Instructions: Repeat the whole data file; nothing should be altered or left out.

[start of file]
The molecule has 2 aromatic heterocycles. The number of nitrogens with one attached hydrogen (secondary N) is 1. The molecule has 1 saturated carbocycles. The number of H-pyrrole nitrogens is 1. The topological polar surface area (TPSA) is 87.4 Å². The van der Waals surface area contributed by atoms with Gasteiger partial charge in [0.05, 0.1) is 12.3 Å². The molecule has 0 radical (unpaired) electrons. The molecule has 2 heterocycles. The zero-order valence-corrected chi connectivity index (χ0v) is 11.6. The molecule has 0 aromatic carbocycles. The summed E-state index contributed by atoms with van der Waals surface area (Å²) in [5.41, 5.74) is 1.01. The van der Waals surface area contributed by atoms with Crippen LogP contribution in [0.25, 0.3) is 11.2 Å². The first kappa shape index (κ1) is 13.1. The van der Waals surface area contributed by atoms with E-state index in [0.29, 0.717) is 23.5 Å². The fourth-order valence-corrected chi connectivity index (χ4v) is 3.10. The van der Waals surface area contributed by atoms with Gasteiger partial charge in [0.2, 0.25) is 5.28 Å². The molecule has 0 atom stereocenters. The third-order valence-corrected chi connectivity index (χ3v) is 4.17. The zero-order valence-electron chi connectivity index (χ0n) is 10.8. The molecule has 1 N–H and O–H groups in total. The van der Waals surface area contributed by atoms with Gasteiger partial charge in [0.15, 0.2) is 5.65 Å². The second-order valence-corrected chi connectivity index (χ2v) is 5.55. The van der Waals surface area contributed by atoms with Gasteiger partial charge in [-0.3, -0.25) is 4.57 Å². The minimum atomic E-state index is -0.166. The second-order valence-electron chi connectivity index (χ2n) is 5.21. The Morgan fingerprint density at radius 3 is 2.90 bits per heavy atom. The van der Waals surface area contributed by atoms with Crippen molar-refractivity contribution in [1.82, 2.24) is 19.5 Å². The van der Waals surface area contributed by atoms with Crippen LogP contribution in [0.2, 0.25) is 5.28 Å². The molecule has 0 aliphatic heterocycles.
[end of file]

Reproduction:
The molecule has 2 aromatic heterocycles. The number of nitrogens with one attached hydrogen (secondary N) is 1. The molecule has 1 saturated carbocycles. The number of H-pyrrole nitrogens is 1. The topological polar surface area (TPSA) is 87.4 Å². The van der Waals surface area contributed by atoms with Gasteiger partial charge in [0.05, 0.1) is 12.3 Å². The molecule has 0 radical (unpaired) electrons. The molecule has 2 heterocycles. The zero-order valence-corrected chi connectivity index (χ0v) is 11.6. The molecule has 0 aromatic carbocycles. The summed E-state index contributed by atoms with van der Waals surface area (Å²) in [5.41, 5.74) is 1.01. The van der Waals surface area contributed by atoms with Crippen LogP contribution in [0.25, 0.3) is 11.2 Å². The first kappa shape index (κ1) is 13.1. The van der Waals surface area contributed by atoms with E-state index in [0.29, 0.717) is 23.5 Å². The fourth-order valence-corrected chi connectivity index (χ4v) is 3.10. The van der Waals surface area contributed by atoms with Gasteiger partial charge in [0.2, 0.25) is 5.28 Å². The molecule has 0 atom stereocenters. The third-order valence-corrected chi connectivity index (χ3v) is 4.17. The zero-order valence-electron chi connectivity index (χ0n) is 10.8. The molecule has 1 N–H and O–H groups in total. The van der Waals surface area contributed by atoms with Gasteiger partial charge in [0.15, 0.2) is 5.65 Å². The second-order valence-corrected chi connectivity index (χ2v) is 5.55. The van der Waals surface area contributed by atoms with Gasteiger partial charge in [-0.3, -0.25) is 4.57 Å². The minimum atomic E-state index is -0.166. The second-order valence-electron chi connectivity index (χ2n) is 5.21. The Morgan fingerprint density at radius 3 is 2.90 bits per heavy atom. The van der Waals surface area contributed by atoms with Crippen molar-refractivity contribution in [1.82, 2.24) is 19.5 Å². The van der Waals surface area contributed by atoms with Crippen LogP contribution in [0.2, 0.25) is 5.28 Å². The molecule has 0 aliphatic heterocycles.